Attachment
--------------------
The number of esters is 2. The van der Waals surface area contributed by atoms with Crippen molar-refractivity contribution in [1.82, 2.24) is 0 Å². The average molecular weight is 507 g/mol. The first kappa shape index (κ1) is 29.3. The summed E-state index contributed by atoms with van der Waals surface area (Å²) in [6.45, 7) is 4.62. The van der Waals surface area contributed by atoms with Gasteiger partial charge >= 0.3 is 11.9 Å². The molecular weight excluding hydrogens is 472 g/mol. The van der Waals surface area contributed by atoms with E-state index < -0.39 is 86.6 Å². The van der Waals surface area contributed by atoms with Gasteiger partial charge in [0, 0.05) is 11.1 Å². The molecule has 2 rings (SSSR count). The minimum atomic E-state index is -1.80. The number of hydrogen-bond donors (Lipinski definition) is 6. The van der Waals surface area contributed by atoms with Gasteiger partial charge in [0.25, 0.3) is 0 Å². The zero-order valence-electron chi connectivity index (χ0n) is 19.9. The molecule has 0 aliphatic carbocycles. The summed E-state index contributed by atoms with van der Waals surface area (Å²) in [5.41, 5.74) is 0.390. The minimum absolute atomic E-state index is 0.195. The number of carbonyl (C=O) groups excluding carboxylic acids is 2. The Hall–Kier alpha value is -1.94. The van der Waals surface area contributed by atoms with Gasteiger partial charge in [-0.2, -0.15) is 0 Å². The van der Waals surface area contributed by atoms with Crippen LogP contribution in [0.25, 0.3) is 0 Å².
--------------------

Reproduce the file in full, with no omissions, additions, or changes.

The number of esters is 2. The van der Waals surface area contributed by atoms with Crippen molar-refractivity contribution in [1.82, 2.24) is 0 Å². The average molecular weight is 507 g/mol. The first kappa shape index (κ1) is 29.3. The summed E-state index contributed by atoms with van der Waals surface area (Å²) in [6.45, 7) is 4.62. The van der Waals surface area contributed by atoms with Gasteiger partial charge >= 0.3 is 11.9 Å². The molecular weight excluding hydrogens is 472 g/mol. The van der Waals surface area contributed by atoms with E-state index < -0.39 is 86.6 Å². The van der Waals surface area contributed by atoms with Gasteiger partial charge in [0, 0.05) is 11.1 Å². The molecule has 2 rings (SSSR count). The minimum atomic E-state index is -1.80. The number of hydrogen-bond donors (Lipinski definition) is 6. The van der Waals surface area contributed by atoms with Gasteiger partial charge in [0.25, 0.3) is 0 Å². The zero-order valence-electron chi connectivity index (χ0n) is 19.9. The molecule has 0 aliphatic carbocycles. The summed E-state index contributed by atoms with van der Waals surface area (Å²) in [5.41, 5.74) is 0.390. The minimum absolute atomic E-state index is 0.195. The number of carbonyl (C=O) groups excluding carboxylic acids is 2. The Hall–Kier alpha value is -1.94. The van der Waals surface area contributed by atoms with Gasteiger partial charge in [-0.2, -0.15) is 0 Å². The van der Waals surface area contributed by atoms with Crippen LogP contribution in [0.25, 0.3) is 0 Å².